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Fomes fomentarius : Horses Hoof Mushroom

Popular source for vegan leather and an amazing healthy tea! Using mushrooms that are around 3 years old can yield small amounts of the fibrous and felt like trama layer to the mushroom. After some hard work and skill, you can remove this layer and make amadou leather from it! Truly beautiful and something I'd love to try making here on the farm!

Also See Similar:
Phellinus igniarius
Ganoderma applanatum (Atist's Conk)


Kingdom : Fungi
Division : Basidiomycota
Class : Agaricomycetes
Order : Polyporales
Family : Polyporaceae
Genus : Fomes
Species :
Fomes fomentarius :                                             Horse Hoof Mushroom, Tinder Mushroom

Where to Find This Mushroom in the Wild?

Fomes fomentarius, aka more commonly referred to as the horse's hoof mushroom around here, is a parasitic mushroom that feeds primarily off of dying birch trees and stumps while leaving a thick white mycelium cluster in the wood (white wood rot look). This mushroom is very easy to find if you can find a dead birch tree... Covering them sometimes like a rock climber's dream wall in my opinion. 

Each year a new layer will form on the margin adding the ring like pattern of growth each year. Taking years to grow to a decent size, overharvesting of these mushrooms has made them a little bit tougher to find. From what we've read letting them grow for about 3 years is favorable. We here would love to set up more sections of downed trees for the mycelium to feast off of and we can continue to study this beautiful specimen with so many uses. 



Description of the Mushroom

Cap: grows in size each year with another ring, wood like outer layer that is typically brow and tannish in color. Striations for layers can be easily seen with age. Hardened but gets easy to peel after soaked in water for a few days. Harder as you move away from the margin.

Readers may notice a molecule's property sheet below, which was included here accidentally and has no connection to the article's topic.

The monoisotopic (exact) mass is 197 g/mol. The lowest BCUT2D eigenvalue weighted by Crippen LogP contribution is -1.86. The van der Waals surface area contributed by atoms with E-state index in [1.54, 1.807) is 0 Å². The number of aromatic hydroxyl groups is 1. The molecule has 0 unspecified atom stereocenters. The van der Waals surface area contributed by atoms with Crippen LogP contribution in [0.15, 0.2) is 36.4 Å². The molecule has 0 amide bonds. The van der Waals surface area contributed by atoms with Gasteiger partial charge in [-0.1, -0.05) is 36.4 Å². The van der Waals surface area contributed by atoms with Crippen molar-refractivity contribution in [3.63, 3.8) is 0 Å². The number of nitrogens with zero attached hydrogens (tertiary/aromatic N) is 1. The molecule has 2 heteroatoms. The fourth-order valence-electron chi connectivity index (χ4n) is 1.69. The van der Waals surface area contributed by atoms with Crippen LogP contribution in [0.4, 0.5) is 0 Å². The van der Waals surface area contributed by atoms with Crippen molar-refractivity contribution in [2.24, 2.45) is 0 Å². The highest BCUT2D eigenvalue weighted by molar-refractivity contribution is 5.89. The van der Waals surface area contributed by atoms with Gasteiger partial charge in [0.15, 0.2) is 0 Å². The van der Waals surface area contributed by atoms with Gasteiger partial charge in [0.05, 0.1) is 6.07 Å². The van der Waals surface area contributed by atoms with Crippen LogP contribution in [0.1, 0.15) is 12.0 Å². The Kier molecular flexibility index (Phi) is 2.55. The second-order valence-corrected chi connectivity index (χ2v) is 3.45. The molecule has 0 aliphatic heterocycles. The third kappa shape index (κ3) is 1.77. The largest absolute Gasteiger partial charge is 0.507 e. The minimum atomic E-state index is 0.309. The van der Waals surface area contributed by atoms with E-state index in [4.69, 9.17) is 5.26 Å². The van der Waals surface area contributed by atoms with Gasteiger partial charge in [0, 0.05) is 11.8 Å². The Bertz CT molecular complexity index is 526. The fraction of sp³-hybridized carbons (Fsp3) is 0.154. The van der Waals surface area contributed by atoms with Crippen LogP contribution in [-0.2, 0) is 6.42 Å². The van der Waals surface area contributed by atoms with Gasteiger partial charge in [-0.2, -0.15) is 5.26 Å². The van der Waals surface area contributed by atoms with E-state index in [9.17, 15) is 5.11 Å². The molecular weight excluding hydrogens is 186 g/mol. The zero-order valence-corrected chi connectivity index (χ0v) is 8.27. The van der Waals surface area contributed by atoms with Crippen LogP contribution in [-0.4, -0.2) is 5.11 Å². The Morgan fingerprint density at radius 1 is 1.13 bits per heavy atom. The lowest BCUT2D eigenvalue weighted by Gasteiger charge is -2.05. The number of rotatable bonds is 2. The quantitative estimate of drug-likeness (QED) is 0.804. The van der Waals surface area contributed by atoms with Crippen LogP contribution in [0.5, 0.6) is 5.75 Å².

Stem / Stipe: not existent. Attached at base to tree / stump. 
Pores:  Pore surface is light tan to brown in color darkening later in the year. Can bruise very easily (can leave a good thumbprint). Pores lead to tube layers that extend to the trama layer. these tube layers can be cut out and brewed into tea for medicinal purposes. s
Hymenium: spore layer
Spore Print: pale yellow color 
Ecology:  Grows parasitically on birch trees primarily, however does become a decomposer once the tree has died. Can be found all year long. Also found on beech trees here near the coast of Lake Huron. 
Edibility: not a choice edible (too tough) however can be brewed into a healthy tea. 


Interesting Facts

This mushroom is not considered to be a choice edible but can be consumed even though the taste has been described as acrid and unpleasant overall. The tube like fruit body can be brewed into a healthy tea to help fight cancer/inflammatory/diabetes effects and is currently undergoing more studies to better determine these claims. I'm not going to pretend to be an expert on the subject either, I'm just reading what the real scientists on the subject say. 

Some Great Research HERE!!

Edibility / Recipes

Not a good eating mushroom (haven't tried it personally) 
Used for Amadou leather, good styptic/tinder/leather alternative. also can brew the tubular fruit body into a tea we have yet to try. 




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